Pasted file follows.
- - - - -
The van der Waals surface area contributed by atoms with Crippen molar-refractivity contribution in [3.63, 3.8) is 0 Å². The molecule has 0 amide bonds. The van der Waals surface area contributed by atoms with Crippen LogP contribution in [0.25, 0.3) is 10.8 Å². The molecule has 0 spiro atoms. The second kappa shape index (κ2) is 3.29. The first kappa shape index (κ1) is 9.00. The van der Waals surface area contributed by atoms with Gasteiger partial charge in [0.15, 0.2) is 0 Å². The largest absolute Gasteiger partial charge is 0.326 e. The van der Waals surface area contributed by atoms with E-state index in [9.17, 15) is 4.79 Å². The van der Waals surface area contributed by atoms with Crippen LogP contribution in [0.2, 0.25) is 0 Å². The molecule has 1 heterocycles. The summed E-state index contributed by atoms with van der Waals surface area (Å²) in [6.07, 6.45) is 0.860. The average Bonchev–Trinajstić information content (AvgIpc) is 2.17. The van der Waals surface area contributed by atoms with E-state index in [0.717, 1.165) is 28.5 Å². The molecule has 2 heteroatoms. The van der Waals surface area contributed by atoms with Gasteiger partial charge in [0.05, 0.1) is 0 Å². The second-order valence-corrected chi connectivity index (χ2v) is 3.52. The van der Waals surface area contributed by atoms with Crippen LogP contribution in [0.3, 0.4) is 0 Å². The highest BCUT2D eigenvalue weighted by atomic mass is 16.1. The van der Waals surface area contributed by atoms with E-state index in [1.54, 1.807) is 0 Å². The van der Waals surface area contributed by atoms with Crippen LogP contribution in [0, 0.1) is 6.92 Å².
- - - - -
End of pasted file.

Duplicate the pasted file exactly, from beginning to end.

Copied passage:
The van der Waals surface area contributed by atoms with Crippen molar-refractivity contribution in [3.63, 3.8) is 0 Å². The molecule has 0 amide bonds. The van der Waals surface area contributed by atoms with Crippen LogP contribution in [0.25, 0.3) is 10.8 Å². The molecule has 0 spiro atoms. The second kappa shape index (κ2) is 3.29. The first kappa shape index (κ1) is 9.00. The van der Waals surface area contributed by atoms with Gasteiger partial charge in [0.15, 0.2) is 0 Å². The largest absolute Gasteiger partial charge is 0.326 e. The van der Waals surface area contributed by atoms with E-state index in [9.17, 15) is 4.79 Å². The van der Waals surface area contributed by atoms with Crippen LogP contribution in [0.2, 0.25) is 0 Å². The molecule has 1 heterocycles. The summed E-state index contributed by atoms with van der Waals surface area (Å²) in [6.07, 6.45) is 0.860. The average Bonchev–Trinajstić information content (AvgIpc) is 2.17. The van der Waals surface area contributed by atoms with E-state index in [0.717, 1.165) is 28.5 Å². The molecule has 2 heteroatoms. The van der Waals surface area contributed by atoms with Gasteiger partial charge in [0.05, 0.1) is 0 Å². The second-order valence-corrected chi connectivity index (χ2v) is 3.52. The van der Waals surface area contributed by atoms with Crippen LogP contribution in [0.3, 0.4) is 0 Å². The highest BCUT2D eigenvalue weighted by atomic mass is 16.1. The van der Waals surface area contributed by atoms with E-state index in [1.54, 1.807) is 0 Å². The van der Waals surface area contributed by atoms with Crippen LogP contribution in [0, 0.1) is 6.92 Å².